Only two teams were able to go into Oracle Arena this year and defeat the Golden State Warriors, the team with the NBA’s best record. The New Orleans Pelicans aren’t garnering the support of too many people outside of their fans, as the Warriors are heavily favored to win this series rather easily.
After Saturday afternoon’s 106-99 loss, Anthony Davis and the Pelicans are cognizant of the uphill battle they’re facing going forward. He also mentioned that the lack of experience played a factor as the team was plagued by some nerves in the franchise’s first playoff game since the 2011 season. “This is our first time as a unit in the playoffs, and our pace was good. We were moving fast, but our minds were moving fast as well,” Davis told reporters after the game, according to NBA.com’s Antonio Gonzalez.
After scoring just 15 points through three quarters in his playoff debut, Davis erupted with a 20-point fourth quarter. He finished with 35 points on 13-of-23 from the field and seven rebounds. His scoring outburst was tied for the fifth-most in a playoff debut over the last 40 years, and his 35-point, seven-rebound performance joined him with past NBA luminaries Julius Erving, Kareem Abdul-Jabbar and Wilt Chamberlain as the only players to ever have at least 35 points and five rebounds in their playoff debut, according to the Elias Sports Bureau.
The Pelicans have little chance in this series, but if they want to make it interesting, their versatile big man in Davis is going to have to dominate on both ends of the floor. His four blocked shots in this game was something to marvel at when analyzing his defensive production, but offensively he’s tasked with being much more assertive earlier in the game.
As I alluded to, no one outside of New Orleans is picking them to win this series. They simply don’t have the talent to compete with Golden State in a seven-game series. The Warriors’ offensive prowess makes them just so darn tough to defend. During the regular season, they led the league in field goal percentage (47.8), three-point shooting (39.8), points per game (110.0) and were second in offensive rating at 109.7 points per 100 possessions, per NBA.com. Spearheaded by the Splash Brothers, Golden State often blew opponents out and finished with a whopping average point differential of 10.1 points.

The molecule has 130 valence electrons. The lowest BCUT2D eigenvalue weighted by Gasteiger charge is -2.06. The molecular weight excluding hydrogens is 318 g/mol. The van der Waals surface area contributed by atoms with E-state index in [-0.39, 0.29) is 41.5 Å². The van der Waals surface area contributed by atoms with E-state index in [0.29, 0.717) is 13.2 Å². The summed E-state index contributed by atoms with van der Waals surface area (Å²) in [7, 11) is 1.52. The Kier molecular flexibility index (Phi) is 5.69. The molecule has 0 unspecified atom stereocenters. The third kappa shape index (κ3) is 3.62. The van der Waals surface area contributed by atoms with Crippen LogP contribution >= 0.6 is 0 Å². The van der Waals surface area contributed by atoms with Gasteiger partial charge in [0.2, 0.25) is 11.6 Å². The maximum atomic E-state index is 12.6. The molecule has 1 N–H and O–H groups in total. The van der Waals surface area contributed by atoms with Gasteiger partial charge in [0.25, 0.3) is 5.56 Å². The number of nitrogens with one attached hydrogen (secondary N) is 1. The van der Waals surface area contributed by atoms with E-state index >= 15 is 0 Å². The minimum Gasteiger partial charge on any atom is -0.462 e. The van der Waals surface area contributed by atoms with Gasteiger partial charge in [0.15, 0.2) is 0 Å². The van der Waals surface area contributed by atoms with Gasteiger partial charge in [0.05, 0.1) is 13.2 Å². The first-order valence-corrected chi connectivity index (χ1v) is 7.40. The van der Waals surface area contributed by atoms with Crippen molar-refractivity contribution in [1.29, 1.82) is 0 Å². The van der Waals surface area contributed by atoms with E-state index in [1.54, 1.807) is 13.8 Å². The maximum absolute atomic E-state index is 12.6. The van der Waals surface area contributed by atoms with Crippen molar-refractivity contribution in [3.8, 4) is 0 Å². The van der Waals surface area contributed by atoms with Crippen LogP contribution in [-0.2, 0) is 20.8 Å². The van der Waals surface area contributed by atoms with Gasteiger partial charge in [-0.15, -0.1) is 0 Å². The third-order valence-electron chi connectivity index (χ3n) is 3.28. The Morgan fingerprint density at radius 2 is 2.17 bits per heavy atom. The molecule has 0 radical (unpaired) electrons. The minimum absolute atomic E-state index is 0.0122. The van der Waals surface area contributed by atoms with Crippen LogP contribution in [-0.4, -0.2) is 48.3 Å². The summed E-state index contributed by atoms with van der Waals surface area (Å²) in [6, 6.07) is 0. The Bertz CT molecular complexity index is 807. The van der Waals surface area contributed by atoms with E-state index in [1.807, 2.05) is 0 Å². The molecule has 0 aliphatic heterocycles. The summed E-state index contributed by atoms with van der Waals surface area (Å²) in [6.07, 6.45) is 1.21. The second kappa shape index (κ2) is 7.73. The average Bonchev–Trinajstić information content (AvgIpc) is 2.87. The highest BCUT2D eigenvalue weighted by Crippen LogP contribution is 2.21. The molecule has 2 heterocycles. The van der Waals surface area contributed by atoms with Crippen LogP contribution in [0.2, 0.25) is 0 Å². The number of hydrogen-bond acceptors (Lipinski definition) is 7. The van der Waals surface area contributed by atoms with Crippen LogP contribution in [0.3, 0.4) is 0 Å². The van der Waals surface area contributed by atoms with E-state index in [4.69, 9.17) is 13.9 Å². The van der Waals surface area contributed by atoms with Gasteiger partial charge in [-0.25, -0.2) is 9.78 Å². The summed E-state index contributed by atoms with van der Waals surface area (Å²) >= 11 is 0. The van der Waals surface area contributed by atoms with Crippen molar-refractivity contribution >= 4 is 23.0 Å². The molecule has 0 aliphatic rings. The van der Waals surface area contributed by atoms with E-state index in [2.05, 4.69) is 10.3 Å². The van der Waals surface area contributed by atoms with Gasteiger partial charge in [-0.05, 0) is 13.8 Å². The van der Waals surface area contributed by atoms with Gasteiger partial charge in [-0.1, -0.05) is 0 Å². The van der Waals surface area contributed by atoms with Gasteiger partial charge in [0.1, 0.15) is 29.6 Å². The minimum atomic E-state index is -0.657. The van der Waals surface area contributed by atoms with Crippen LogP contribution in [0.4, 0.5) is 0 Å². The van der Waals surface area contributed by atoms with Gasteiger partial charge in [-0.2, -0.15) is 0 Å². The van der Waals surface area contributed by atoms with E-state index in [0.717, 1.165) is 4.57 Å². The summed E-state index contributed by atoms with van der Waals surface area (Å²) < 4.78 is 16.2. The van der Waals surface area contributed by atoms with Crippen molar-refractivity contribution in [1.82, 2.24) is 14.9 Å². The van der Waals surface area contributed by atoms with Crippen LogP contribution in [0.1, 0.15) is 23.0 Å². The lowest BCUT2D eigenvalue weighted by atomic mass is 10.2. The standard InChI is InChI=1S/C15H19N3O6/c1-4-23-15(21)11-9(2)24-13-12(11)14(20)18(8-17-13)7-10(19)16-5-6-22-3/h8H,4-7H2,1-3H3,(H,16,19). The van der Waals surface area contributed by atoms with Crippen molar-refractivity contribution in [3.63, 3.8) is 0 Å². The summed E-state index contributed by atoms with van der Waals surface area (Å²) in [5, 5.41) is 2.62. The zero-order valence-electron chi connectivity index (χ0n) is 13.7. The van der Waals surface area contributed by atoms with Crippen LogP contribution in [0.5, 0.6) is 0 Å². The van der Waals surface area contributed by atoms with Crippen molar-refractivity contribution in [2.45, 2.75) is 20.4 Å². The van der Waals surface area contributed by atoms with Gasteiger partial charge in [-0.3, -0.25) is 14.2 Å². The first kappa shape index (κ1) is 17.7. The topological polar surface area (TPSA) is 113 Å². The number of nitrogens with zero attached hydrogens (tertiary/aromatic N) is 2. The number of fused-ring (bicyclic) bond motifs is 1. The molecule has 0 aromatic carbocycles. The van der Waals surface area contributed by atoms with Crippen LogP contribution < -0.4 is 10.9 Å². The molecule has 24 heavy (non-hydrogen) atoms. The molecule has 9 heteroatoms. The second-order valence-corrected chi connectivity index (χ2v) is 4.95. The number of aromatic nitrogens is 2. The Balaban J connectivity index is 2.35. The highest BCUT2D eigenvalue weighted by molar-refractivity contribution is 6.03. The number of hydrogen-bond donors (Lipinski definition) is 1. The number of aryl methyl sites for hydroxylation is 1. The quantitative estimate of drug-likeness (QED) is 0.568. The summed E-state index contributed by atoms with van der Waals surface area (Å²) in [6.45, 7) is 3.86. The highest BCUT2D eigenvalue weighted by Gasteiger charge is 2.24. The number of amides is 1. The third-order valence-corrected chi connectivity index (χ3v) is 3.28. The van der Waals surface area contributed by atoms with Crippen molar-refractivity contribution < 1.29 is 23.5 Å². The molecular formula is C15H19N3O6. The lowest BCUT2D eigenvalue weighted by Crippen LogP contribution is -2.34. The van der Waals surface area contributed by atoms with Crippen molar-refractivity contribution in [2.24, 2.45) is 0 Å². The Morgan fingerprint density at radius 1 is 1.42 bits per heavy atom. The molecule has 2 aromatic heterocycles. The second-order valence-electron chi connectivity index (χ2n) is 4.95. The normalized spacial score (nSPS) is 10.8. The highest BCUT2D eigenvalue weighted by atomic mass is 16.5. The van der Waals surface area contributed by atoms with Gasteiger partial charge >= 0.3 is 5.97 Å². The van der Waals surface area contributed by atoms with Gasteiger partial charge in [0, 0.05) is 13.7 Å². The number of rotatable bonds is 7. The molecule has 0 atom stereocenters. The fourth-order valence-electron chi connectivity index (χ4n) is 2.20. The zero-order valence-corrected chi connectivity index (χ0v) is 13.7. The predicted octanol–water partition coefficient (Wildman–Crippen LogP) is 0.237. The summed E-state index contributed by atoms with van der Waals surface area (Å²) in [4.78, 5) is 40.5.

Pelicans head coach Monty Williams will go back to the drawing board and come up with schemes to try to slow down the offensive firepower of the Warriors, who shot 45 percent from the field in Game 1 and went to the free throw line 11 more times. (Thanks in large part because of the Hack-a-Iguodala strategy that was employed.)
One aspect of the Warriors that many people don’t mention is their ability to play astute defense, as they were the top-ranked defense in the league in terms of efficiency. In Game 1, they forced 14 turnovers, 11 of which were steals. When they’re getting into the passing lanes and causing this level of disruption, Golden State becomes unbeatable. Giving them extra possessions and allowing those athletic youngsters to get out in transition isn’t a winning formula. The Pelicans desperately need to take care of the basketball going forward in this series.
Fans of the Pelicans have much to be excited about, even though their team is assuredly going home in the first round. The emergence of The Brow is something you can hang your hat on for the time being. His 31-point, 13-rebound performance to end the regular season in a win over the Spurs punched their ticket into the playoffs, and his explosion in the fourth quarter against the Dubs had them within striking distance of a potential series-changing steal in Game 1.
It’ll take a miracle for New Orleans to win this series, but Davis at least gives them a fighting chance. Will he be enough? Get ready for an exciting Game 2!